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AMPIL) 8th week

A person may be declared the owner of a property but he
may not be entitled to possession.The exercise of the
rights of ownership is subject to limitations that may be
imposed by law. Although declared to be the lawful
owner, such owner cannot automatically evict the physical
possessor of the land unless it has been determined that
no rights of the possessor will be violated by such eviction.

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Decree to obtain a possessory information title to the land
and was registered as such.
Parcel No. 1 included within the limits of the possessory
information title of Romero was sold to Cornelio Ramos,
herein petitioner.
Ramos instituted appropriate proceedings to have his title

A piece of land located in Lingayen, Pangasinan is the
disputed property in this case. Said land was originally owned
by one Adriano Soriano, subsequently it was leased for a
period of 15 years to the Spouses David and Consuelo with
RAMON SORIANO, son of Adriano and herein petitioner, acting
as caretaker/tenant of the property during the duration of
the lease. Upon the death of Adriano the lot he owned was
divided into TWO and given to his heirs. One of the lots
inherited was sold to the Spouses ABALOS, here. The other lot
was also bought by the Spouses Abalos although not
completely (only of the lot). The lots in question were
subsequently registered in the name of the Spouses Abalos.
The courts later declared them to be the undisputed owners
thereof. Soriano questions their ownership of the land and so
filed cases against the spouses. Currently Soriano is still in
possession of the land claiming rights of Security of Tenure
as a tenant of the land.

Director of Lands opposed on the ground that Ramos had not

acquired a good title from the Spanish government.
Director of Forestry also opposed on the ground that the first
parcel of land is forest land.

May a winning party in a land registration case effectively
eject the possessor thereof?

The claimant has color of title; he acted in good faith and he

has open, peaceable, and notorious possession of a portion of
the property, sufficient to apprise the community and the
world that the land was for his enjoyment.

No. Possession and ownership are distinct legal concepts.
Possession is the holding of a thing or the enjoyment of a
right. Literally, to possess means to actually and physically
occupy a thing with or without right. A judgment of
ownership does not necessarily include possession as a
necessary incident. Such declaration pertains only to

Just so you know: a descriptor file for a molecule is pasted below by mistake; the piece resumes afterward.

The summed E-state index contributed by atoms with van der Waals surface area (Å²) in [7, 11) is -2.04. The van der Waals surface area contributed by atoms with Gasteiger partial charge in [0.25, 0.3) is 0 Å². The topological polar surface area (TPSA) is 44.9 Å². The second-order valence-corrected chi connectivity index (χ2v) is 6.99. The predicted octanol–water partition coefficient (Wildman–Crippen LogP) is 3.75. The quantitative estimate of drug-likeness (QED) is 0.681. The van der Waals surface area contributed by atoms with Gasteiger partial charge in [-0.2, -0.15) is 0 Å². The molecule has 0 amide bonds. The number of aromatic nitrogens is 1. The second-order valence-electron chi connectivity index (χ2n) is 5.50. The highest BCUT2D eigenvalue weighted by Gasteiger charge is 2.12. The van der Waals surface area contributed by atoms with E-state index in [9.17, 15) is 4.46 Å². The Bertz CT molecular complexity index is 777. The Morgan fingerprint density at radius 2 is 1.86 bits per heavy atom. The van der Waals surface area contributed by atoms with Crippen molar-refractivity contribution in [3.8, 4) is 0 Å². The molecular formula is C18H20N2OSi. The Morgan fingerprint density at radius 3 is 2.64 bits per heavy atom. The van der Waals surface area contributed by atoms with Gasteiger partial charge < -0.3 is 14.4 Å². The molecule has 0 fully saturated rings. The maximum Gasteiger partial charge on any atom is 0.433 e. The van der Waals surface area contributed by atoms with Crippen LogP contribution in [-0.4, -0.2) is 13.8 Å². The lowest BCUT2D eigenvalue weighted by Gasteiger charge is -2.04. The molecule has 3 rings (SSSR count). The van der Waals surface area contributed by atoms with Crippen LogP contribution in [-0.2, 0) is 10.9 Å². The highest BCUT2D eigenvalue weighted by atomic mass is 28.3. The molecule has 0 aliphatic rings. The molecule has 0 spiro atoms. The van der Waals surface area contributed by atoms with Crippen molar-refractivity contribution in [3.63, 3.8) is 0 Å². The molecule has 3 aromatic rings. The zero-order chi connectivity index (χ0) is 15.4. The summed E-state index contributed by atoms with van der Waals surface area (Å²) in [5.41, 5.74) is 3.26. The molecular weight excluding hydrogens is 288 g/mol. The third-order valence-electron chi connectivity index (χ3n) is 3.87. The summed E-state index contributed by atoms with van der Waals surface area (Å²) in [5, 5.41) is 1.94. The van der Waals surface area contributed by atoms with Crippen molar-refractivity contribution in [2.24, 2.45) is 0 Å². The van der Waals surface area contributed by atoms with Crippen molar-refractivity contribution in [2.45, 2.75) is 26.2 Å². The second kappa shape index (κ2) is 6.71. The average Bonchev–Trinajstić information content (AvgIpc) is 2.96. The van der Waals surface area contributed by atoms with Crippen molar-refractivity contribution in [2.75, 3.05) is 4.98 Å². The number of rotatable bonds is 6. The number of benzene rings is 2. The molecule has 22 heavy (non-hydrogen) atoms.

OWNERSHIP and does not automatically include possession.
This is especially true in the case at bar wherein petitioner is
occupying the land allegedly in the concept of an agricultural
tenant. The court says allegedly due to the fact that there
is still a pending case in the DARAB (Department of Agrarian
Reform and Adjudication Board) on the issue. The issue of
ownership of the subject land has been laid to rest by final
judgment; however the right of possession is yet to be
resolved. The Tenancy Act, which protects the rights of
agricultural tenants, may limit the exercise of rights by the
lawful owners. The exercise of the rights of ownership yields
to the exercise of the rights of an agricultural tenant. Since
the rights of Soriano to possess the land are still pending
litigation in the DARAB he is protected from dispossession of
the land until final judgment of said court unless Sorianos
occupancy is found by the court to be unlawful.
The general rule is that possession and cultivation of a
portion of a tract of land under the claim of ownership of
all is a constructive possession of all, if the remainder is
not in the adverse possession of another.
Restituo Romero gained possession of a considerable tract of
land located in Nueva Ecija. He took advantage of the Royal

It has been seen however that the predecessor in interest to

the petitioner at least held this tract of land under color of
ISSUE: W/N the actual occupancy of a part of the land
described in the instrument giving color of title sufficient to
give title to the entire tract of land?
The general rule is that possession and cultivation of a
portion of a tract of land under the claim of ownership of all
is a constructive possession of all, if the remainder is not in
the adverse possession of another.

Possession in the eyes of the law does not mean that a man
has to have his feet on every square meter of ground before
it can be said that he is in possession.
Ramos and his predecessor in interest fulfilled the
requirements of the law on supposition that the premises
consisted of agricultural public land.
On the issue of forest land, Forest reserves of public land can
be established as provided by law. When the claim of the
citizen and the claim of the government as to a particular
piece of property collide, if the Government desires to
demonstrate that the land is in reality a forest, the Director
of Forestry should subm,it to the court convincing proof that
the land is not more valuable for agricultural than for forest
In this case, the mere formal opposition on the part of the